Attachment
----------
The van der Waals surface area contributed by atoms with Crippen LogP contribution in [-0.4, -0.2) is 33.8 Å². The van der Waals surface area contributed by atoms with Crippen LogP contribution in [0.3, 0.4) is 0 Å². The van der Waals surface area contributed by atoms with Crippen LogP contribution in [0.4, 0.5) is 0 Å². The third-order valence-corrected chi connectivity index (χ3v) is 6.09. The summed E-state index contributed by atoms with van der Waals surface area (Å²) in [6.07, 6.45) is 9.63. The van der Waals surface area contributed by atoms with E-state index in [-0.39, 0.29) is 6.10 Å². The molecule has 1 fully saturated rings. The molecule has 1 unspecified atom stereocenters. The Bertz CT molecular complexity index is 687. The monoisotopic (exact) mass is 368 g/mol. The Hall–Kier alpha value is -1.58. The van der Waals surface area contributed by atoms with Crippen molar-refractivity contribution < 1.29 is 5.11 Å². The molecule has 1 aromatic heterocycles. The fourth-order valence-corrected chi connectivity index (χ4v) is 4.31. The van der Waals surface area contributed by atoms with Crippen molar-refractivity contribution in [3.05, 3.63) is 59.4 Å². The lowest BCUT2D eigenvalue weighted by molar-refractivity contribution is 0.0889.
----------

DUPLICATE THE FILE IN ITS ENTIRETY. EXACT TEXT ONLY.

The van der Waals surface area contributed by atoms with Crippen LogP contribution in [-0.4, -0.2) is 33.8 Å². The van der Waals surface area contributed by atoms with Crippen LogP contribution in [0.3, 0.4) is 0 Å². The van der Waals surface area contributed by atoms with Crippen LogP contribution in [0.4, 0.5) is 0 Å². The third-order valence-corrected chi connectivity index (χ3v) is 6.09. The summed E-state index contributed by atoms with van der Waals surface area (Å²) in [6.07, 6.45) is 9.63. The van der Waals surface area contributed by atoms with E-state index in [-0.39, 0.29) is 6.10 Å². The molecule has 1 fully saturated rings. The molecule has 1 unspecified atom stereocenters. The Bertz CT molecular complexity index is 687. The monoisotopic (exact) mass is 368 g/mol. The Hall–Kier alpha value is -1.58. The van der Waals surface area contributed by atoms with Crippen molar-refractivity contribution < 1.29 is 5.11 Å². The molecule has 1 aromatic heterocycles. The fourth-order valence-corrected chi connectivity index (χ4v) is 4.31. The van der Waals surface area contributed by atoms with Crippen molar-refractivity contribution in [3.05, 3.63) is 59.4 Å². The lowest BCUT2D eigenvalue weighted by molar-refractivity contribution is 0.0889.